Elementary, Parenting, Pregnancy & Baby

Self Exploration, Adoption And Sleeping Issues


Written by The Parenting Center





Q: This is an embarrassing question, but I’d really appreciate some guidance. My three-year-old daughter has a habit of “playing” with herself at bedtime. Should I stop her, or just close her door and turn a blind eye?

A: Children this age are learning to control their bodies, and enjoy what their bodies do when they run, jump and play. Just as a child might suck her thumb or twirl her hair because it feels good, many preschoolers discover that touching their genitals feels good, too. If it occurs primarily at bedtime it’s probably because your daughter finds it helps her fall asleep. Simply avoid commenting on the behavior and leave the room. Some preschoolers, though, touch their genitals in public and it’s fine for parents to remind them this is a private behavior for when they are alone. If it becomes much more frequent during daytime hours, you can redirect her to other activities, suggesting she look at a book with you or do a puzzle. This kind of touching is only cause for concern if a child does it with such frequency it interferes with other interests or activities, in which case a parent should contact their pediatrician.


Q:  We adopted our toddler from Russia. When people we meet out and about ask us (dark brunettes that we are) where he gets his gorgeous red hair, what’s our best response without going into his biological history?

A: While there is no need to share your son’s birth story with the world, you should be anticipating his questions and how you will answer them as you talk with family and friends about him. Parents act as the first mirror to a child, reflecting back messages about who they are. Be sure he is hearing what you want him to hear about how he joined and became a part of your family.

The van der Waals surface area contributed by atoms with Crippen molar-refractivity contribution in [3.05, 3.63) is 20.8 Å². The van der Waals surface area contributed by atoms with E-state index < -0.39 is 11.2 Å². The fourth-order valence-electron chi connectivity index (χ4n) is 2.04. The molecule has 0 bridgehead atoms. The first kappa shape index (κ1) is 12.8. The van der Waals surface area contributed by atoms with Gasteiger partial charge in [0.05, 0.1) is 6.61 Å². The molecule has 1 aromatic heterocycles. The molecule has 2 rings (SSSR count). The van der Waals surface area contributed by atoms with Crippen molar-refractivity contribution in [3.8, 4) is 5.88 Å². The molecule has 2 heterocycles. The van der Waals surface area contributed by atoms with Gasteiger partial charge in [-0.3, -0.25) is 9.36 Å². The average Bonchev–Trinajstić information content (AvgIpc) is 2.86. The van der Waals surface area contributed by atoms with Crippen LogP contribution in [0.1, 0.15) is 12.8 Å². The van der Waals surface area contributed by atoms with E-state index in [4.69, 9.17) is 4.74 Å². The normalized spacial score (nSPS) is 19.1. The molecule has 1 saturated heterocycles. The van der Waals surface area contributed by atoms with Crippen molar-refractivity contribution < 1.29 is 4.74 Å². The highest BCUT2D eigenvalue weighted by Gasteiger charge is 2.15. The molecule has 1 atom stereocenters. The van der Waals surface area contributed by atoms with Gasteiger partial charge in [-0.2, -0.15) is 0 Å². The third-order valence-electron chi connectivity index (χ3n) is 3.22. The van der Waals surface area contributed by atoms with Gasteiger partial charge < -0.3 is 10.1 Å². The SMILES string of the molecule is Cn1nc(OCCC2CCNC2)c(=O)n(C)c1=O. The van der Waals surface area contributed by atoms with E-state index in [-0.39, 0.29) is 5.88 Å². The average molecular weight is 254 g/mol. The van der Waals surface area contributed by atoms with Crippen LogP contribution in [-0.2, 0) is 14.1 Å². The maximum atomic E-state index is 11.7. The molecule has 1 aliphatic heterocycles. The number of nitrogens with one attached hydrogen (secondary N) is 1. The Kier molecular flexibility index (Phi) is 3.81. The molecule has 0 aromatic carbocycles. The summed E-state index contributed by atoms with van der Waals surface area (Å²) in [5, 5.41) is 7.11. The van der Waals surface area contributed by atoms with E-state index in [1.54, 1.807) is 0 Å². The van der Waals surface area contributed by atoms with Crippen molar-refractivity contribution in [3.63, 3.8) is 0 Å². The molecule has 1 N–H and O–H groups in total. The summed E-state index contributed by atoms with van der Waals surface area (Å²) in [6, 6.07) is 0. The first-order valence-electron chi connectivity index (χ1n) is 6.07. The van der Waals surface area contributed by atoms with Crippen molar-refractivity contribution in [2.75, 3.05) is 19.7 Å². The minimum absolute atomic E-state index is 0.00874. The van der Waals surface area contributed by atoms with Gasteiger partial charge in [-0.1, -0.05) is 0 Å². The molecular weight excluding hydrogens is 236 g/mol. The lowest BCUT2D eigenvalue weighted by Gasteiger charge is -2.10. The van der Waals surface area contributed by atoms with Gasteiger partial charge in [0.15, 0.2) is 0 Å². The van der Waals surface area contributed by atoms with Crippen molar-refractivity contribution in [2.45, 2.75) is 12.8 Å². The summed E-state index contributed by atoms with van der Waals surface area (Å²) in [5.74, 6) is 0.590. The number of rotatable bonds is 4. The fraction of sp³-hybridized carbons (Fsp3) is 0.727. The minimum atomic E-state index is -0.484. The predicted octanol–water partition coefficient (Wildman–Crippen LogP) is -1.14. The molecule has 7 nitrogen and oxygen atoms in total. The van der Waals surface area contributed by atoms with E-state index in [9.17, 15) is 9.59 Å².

Q: My five-month old won’t sleep through the night. Help!

A: You are not alone. Although a five month old is capable of sleeping eight – 10 hours at night, studies show as many as 50 percent of infants do not and many babies do not sleep all night for the first year of life. Due to the incredible amount of physical growth and neurological development in the first 12 months, your baby’s sleeping patterns will change. Teething discomfort may be another reason for sleep disturbance around this period. Therefore, any attempt at “sleep training” by the parents is usually futile during the first six to twelve months.


Here are a few tips to promote a better nighttime routine:

-Keep a consistent evening/bedtime routine, such as bathing, massaging, reading, rocking, feeding, etc;

-Avoid activities that may excite your baby before bedtime;

-Make sure your baby is not too warm or too cold during the night;

-White noise can been effective in soothing infants during sleep;

-Between three to five months, some sleep experts suggest putting your baby in bed while still awake, but drowsy, to let your baby learn self-soothing skills;

-Avoid too many rituals that create dependency on mom or dad to get to sleep, so with each awakening during the night he may be able to self-soothe and go back to sleep on his own.


Creating routines with infants take time and patience. Every baby has their own time table—the consistent thing is they are inconsistent! The good news is that babies will begin to sleep longer periods at night as they grow. In the meantime, some good books that address sleep include: Sleep, The Brazelton Way, by T. Berry Brazelton, M.D. & Joshua D. Sparrow, M.D.; No Cry Sleep Solutions by Elizabeth Pantly; and Solve Your Child’s Sleep Problems by Richard Ferber, M.D.

Any persistent concern about your baby’s sleeping patterns should be discussed with your pediatrician. You may also call a parent educator at The Parenting Center to discuss parenting concerns.
Always keep in mind that whatever response you make is being overheard by your child and should be understood by him. Your responsibility is to his well-being and healthy self-image, not to educate the public. An evasive, non-specific answer such as, “Isn’t it beautiful? It suits him so well,” should satisfy all but the most intrusive folks. If they persist, you can fall back on Dear Abby’s response to nosiness, “Why are you so interested?” or “Why do you need to know?”


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